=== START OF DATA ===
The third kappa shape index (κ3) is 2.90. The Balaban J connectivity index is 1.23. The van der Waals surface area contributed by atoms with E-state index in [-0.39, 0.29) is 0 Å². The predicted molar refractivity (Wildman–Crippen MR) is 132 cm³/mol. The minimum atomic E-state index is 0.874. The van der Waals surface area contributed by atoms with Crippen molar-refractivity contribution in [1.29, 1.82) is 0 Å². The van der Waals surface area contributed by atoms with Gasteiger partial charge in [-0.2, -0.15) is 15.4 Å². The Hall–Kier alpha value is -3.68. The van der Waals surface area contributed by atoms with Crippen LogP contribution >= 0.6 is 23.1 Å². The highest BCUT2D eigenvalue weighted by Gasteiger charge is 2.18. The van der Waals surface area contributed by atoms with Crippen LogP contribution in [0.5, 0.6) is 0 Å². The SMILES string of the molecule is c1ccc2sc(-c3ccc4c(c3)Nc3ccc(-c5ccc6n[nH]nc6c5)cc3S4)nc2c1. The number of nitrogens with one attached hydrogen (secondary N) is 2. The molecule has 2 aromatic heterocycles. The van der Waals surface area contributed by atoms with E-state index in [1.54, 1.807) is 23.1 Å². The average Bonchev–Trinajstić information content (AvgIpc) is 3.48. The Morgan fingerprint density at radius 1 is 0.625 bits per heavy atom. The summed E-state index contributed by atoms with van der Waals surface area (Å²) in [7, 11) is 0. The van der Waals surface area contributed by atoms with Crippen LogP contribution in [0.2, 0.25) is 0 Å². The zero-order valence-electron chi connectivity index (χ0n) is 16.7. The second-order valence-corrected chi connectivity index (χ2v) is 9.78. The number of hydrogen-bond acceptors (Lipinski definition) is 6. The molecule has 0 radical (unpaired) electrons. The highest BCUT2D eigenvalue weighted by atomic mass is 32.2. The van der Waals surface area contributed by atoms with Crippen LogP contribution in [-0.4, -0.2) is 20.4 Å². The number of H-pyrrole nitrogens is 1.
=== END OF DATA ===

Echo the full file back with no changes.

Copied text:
The third kappa shape index (κ3) is 2.90. The Balaban J connectivity index is 1.23. The van der Waals surface area contributed by atoms with E-state index in [-0.39, 0.29) is 0 Å². The predicted molar refractivity (Wildman–Crippen MR) is 132 cm³/mol. The minimum atomic E-state index is 0.874. The van der Waals surface area contributed by atoms with Crippen molar-refractivity contribution in [1.29, 1.82) is 0 Å². The van der Waals surface area contributed by atoms with Gasteiger partial charge in [-0.2, -0.15) is 15.4 Å². The Hall–Kier alpha value is -3.68. The van der Waals surface area contributed by atoms with Crippen LogP contribution >= 0.6 is 23.1 Å². The highest BCUT2D eigenvalue weighted by Gasteiger charge is 2.18. The van der Waals surface area contributed by atoms with Crippen LogP contribution in [0.5, 0.6) is 0 Å². The SMILES string of the molecule is c1ccc2sc(-c3ccc4c(c3)Nc3ccc(-c5ccc6n[nH]nc6c5)cc3S4)nc2c1. The number of nitrogens with one attached hydrogen (secondary N) is 2. The molecule has 2 aromatic heterocycles. The van der Waals surface area contributed by atoms with E-state index in [1.54, 1.807) is 23.1 Å². The average Bonchev–Trinajstić information content (AvgIpc) is 3.48. The Morgan fingerprint density at radius 1 is 0.625 bits per heavy atom. The summed E-state index contributed by atoms with van der Waals surface area (Å²) in [7, 11) is 0. The van der Waals surface area contributed by atoms with Crippen LogP contribution in [0.2, 0.25) is 0 Å². The zero-order valence-electron chi connectivity index (χ0n) is 16.7. The second-order valence-corrected chi connectivity index (χ2v) is 9.78. The number of hydrogen-bond acceptors (Lipinski definition) is 6. The molecule has 0 radical (unpaired) electrons. The highest BCUT2D eigenvalue weighted by atomic mass is 32.2. The van der Waals surface area contributed by atoms with Crippen LogP contribution in [-0.4, -0.2) is 20.4 Å². The number of H-pyrrole nitrogens is 1.